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Global Sequence Alignment by Dynamic Programming

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Needleman-Wunsch Algorithm General Algorithm for sequence comparison Maximize a similarity score to give the maximum match Maximum match=largest number of amino acids or nucleotides of one sequence that can be matched with another, allowing for all possible deletions.

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Needleman-Wunsch Algorithm Finds the best GLOBAL alignment of any two sequences. N-M involves an iterative matrix method of calculation All possible pairs (nucleotides or amino acids) are represented in a two- dimensional array. All possible alignments are represented by pathways through this array.

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Needleman-Wunsch Algorithm Sequence alignment methods predate dot- matrix searches, and all of the alignment methods in use today are related to the original method of Needleman and Wunsch (1970). Needleman and Wunsch wanted to quantify the similarity between two sequences.

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Needleman-Wunsch Algorithm Over the course of evolution, some positions undergo base or amino acid substitutions, and bases or amino acids can be inserted or deleted. Any measurement of similarity must therefore be done with respect to the best possible alignment between two sequences. Because insertion/deletion events are rare compared to base substitutions, it makes sense to penalize gaps more heavily than mismatches when calculating a similarity score.

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Dynamic Programming Finding the best alignment of 2 sequences is a hard problem solved by a computational method called dynamic programming Multiple sequence alignment of 3 or more sequences can be solved by dynamic programming and statistical methods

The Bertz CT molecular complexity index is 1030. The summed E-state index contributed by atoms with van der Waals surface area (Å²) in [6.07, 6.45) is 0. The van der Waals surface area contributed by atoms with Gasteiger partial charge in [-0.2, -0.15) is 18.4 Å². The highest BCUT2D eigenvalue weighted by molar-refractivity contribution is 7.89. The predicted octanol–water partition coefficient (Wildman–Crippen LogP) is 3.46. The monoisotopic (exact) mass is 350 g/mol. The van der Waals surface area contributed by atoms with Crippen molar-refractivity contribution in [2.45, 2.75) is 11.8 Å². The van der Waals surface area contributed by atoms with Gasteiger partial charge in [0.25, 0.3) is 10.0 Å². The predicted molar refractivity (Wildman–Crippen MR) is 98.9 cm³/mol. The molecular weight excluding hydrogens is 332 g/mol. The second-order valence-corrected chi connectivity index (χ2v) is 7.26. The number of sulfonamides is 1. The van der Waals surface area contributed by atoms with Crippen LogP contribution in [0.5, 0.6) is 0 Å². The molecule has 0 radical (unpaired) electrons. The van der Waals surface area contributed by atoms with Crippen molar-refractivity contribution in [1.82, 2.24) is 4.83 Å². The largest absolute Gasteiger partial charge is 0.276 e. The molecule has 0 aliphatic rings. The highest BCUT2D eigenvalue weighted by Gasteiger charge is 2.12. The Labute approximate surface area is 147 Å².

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How Do We Generate the Correct Alignment ? We can't. We can never guarantee that a particular alignment is correct except for the simplest, unambiguous alignments! Such an alignment would require aligning each sequence in turn to the ancestral sequence first. Since there is no possibility to know the ancestral sequence and the evolutionary steps, the evolutionary correctness of any alignment cannot be determined.

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The Optimal Alignment. If the optimal alignment does not support homology, then the correct alignment (which has a smaller or equal score) will not support homology either. But again: there is no guarantee that the optimal alignment is the correct alignment, even though it may be the best guess.

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Dynamic Programming Dynamic programming is a term from operations research, where it was first used to describe a class of algorithms for the optimization of dynamic systems.

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Dynamic Programming In dynamic programming the principle of divide-and-conquer is used extensively: subdivide a problem that is to large to be computed, into smaller problems that may be efficiently computed. Then assemble the answers to give a solution for the large problem. When you do not know which smaller problem to solve, simply solve all smaller problems, store the answers and assembled them later to a solution for the large problem.

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Dynamic Programming Global optimal alignment is a difficult problem. The major difficulty comes from the fact, that one cannot simply slide one sequence along another and sum over the similarity scores looked up in the appropriate mutation data matrix. This will not work, because biological sequences may have gaps or insertions of sequences relative to each other.

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Three steps in Dynamic Programming 1. Initialization 2 Matrix fill or scoring 3. Traceback and alignment

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Sample Matrix To align with a cell in the diagonal means an alignment in the next position. An increasing diagonal line means a stretch of sequence identity. To align with an off-diagonal cell requires the insertion of a corresponding number of gaps.

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Needleman-Wunsch Algorithm We can compute for every cell the highest possible score that can be obtained for a path originating from that cell. That is done by looking in all the elements permissible for extending the path, and adding the highest value found to the contents of the cell.